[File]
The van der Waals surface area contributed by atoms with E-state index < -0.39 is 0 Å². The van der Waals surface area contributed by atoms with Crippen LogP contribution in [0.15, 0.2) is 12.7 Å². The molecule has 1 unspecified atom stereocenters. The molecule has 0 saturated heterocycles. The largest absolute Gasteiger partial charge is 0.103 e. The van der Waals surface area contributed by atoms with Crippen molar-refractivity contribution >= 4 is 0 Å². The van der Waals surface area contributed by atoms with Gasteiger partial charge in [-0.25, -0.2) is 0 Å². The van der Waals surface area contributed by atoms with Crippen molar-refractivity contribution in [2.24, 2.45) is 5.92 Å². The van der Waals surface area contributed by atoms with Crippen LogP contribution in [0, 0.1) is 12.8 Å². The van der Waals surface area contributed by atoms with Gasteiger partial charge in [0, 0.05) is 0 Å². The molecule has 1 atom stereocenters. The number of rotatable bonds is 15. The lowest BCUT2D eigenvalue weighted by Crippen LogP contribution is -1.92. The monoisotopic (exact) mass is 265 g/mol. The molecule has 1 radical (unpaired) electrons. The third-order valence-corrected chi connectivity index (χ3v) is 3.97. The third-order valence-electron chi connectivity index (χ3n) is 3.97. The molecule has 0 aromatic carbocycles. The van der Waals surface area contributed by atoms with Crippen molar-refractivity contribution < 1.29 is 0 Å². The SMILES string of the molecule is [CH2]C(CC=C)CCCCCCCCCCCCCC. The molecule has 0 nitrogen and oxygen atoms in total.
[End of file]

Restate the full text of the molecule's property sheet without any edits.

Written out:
The van der Waals surface area contributed by atoms with E-state index < -0.39 is 0 Å². The van der Waals surface area contributed by atoms with Crippen LogP contribution in [0.15, 0.2) is 12.7 Å². The molecule has 1 unspecified atom stereocenters. The molecule has 0 saturated heterocycles. The largest absolute Gasteiger partial charge is 0.103 e. The van der Waals surface area contributed by atoms with Crippen molar-refractivity contribution >= 4 is 0 Å². The van der Waals surface area contributed by atoms with Gasteiger partial charge in [-0.25, -0.2) is 0 Å². The van der Waals surface area contributed by atoms with Crippen molar-refractivity contribution in [2.24, 2.45) is 5.92 Å². The van der Waals surface area contributed by atoms with Crippen LogP contribution in [0, 0.1) is 12.8 Å². The van der Waals surface area contributed by atoms with Gasteiger partial charge in [0, 0.05) is 0 Å². The molecule has 1 atom stereocenters. The number of rotatable bonds is 15. The lowest BCUT2D eigenvalue weighted by Crippen LogP contribution is -1.92. The monoisotopic (exact) mass is 265 g/mol. The molecule has 1 radical (unpaired) electrons. The third-order valence-corrected chi connectivity index (χ3v) is 3.97. The third-order valence-electron chi connectivity index (χ3n) is 3.97. The molecule has 0 aromatic carbocycles. The van der Waals surface area contributed by atoms with Crippen molar-refractivity contribution < 1.29 is 0 Å². The SMILES string of the molecule is [CH2]C(CC=C)CCCCCCCCCCCCCC. The molecule has 0 nitrogen and oxygen atoms in total.